Q: Were you hospitalized for your symptoms?

R: I was hospitalized for my symptoms, because of the visual and auditory hallucinations. The auditory hallucinations were basically telling me what to do and it got to a point where they were telling me to do just crazy things–anything; and attack people, attack family or even attack myself. My parents could tell something was off, and that’s when they decided, basically had, to get me treated…I was just acting really strangely, and I started acting more like my cousin who was diagnosed with schizophrenia, so they were used to seeing that kind of thing, so they knew that they needed to take action.

Q: Did you have any of the bipolar symptoms?

R: The bipolar is part of the schizoaffective, I exhibit the schizophrenic symptoms even without the bipolar symptoms during the off times of my manic and depressive states, but my schizophrenic symptoms become more rampant and pronounced when I’m in the middle of one of my manic or depressive states.

Q: How long was it between the time you started exhibiting these more intense symptoms to the time you were hospitalized?

R: Probably a year, a year-and-a-half till I ended up getting hospitalized

Q: So when you said you were hospitalized, what did your parents do?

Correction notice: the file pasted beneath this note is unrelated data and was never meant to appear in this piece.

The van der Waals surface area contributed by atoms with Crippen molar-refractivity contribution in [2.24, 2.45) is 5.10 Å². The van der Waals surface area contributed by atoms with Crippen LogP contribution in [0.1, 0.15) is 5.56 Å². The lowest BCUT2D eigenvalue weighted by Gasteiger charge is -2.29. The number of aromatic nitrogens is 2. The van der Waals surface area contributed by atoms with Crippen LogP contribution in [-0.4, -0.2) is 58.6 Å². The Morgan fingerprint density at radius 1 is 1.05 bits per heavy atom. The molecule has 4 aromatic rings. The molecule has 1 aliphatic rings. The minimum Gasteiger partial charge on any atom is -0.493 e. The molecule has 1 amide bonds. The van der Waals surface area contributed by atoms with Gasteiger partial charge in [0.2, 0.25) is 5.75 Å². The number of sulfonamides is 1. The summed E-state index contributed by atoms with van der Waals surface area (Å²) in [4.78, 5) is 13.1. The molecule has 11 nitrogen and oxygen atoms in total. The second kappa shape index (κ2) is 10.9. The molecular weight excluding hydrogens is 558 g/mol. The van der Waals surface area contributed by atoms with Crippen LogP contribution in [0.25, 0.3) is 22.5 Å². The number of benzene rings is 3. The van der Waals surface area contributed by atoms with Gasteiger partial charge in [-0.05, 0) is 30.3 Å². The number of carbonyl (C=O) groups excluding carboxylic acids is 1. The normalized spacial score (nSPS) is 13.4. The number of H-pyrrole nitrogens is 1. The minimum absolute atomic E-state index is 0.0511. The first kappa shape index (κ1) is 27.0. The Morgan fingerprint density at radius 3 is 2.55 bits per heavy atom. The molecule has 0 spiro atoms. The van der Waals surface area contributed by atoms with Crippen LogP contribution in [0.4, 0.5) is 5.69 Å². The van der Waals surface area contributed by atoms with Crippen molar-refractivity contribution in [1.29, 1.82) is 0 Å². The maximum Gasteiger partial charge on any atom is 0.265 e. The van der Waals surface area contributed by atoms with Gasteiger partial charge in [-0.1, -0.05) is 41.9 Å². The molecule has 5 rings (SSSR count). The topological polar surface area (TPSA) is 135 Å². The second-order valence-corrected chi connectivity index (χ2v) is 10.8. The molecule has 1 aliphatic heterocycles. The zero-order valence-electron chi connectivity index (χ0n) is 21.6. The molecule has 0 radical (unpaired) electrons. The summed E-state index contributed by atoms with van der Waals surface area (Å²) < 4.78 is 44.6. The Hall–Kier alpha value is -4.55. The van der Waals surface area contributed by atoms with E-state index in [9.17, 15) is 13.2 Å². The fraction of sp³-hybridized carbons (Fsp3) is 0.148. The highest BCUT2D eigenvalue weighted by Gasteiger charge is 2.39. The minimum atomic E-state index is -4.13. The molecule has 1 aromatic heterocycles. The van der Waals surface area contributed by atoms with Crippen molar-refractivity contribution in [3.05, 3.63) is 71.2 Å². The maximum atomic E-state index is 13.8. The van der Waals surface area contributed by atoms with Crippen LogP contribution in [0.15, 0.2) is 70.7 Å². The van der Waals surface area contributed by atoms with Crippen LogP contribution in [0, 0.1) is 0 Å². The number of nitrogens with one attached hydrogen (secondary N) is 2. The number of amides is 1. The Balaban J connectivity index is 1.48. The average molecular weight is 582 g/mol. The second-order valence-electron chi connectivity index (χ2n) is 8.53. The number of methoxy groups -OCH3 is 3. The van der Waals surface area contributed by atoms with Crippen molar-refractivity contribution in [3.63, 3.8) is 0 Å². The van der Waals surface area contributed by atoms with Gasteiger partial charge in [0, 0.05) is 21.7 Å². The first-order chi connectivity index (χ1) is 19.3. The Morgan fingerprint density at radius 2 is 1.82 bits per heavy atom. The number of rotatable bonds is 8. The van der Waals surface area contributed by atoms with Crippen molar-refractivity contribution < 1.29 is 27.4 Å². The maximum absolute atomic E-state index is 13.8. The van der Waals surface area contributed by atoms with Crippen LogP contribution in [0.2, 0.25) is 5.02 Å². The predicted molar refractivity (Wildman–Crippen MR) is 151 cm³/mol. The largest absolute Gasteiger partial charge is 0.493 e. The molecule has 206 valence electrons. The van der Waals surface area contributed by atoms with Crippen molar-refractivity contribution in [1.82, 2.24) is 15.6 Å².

R: They called the police and the police came and took me.

Q: And then from there, they took you to?

R: One of the LIJs (Long Island Jewish Medical Centers)…they have their own sort of program for college students so that’s where I was taken. I wasn’t taken to any of the really severe ones…they keep you there for a minimum of two weeks.

Q: What did they do during those two weeks?

R: During the two weeks they basically assess you and monitor how you’re doing, but you’re not allowed to go on the internet, you’re not allowed to leave the hospital grounds or go outside; you’re basically stuck in your room for two weeks. It was just a hospital room…one of the ones I had to go to, one of the bad ones, that was like something you’d see out of a movie. It was basically me and a bunch of people [of different levels on the spectrum] so I had one person who was screaming constantly 24 hours a day, and one person just sleeping most of the time. That was in the city; I think I’ve gone to a total of 4 hospitals.

Q: During those two weeks you were in the hospital, had you taken time off from school? (Decided to take a semester off, etc.?)

R: I didn’t take a semester off, that semester I basically just never went to classes. During that time where I was exhibiting symptoms I didn’t find the point in going to class or seeing people, because I felt threatened by people. So I didn’t show up to classes. I just gave my clickers to my friends and my friends would click in for me, or I would email my professors and come up with excuses.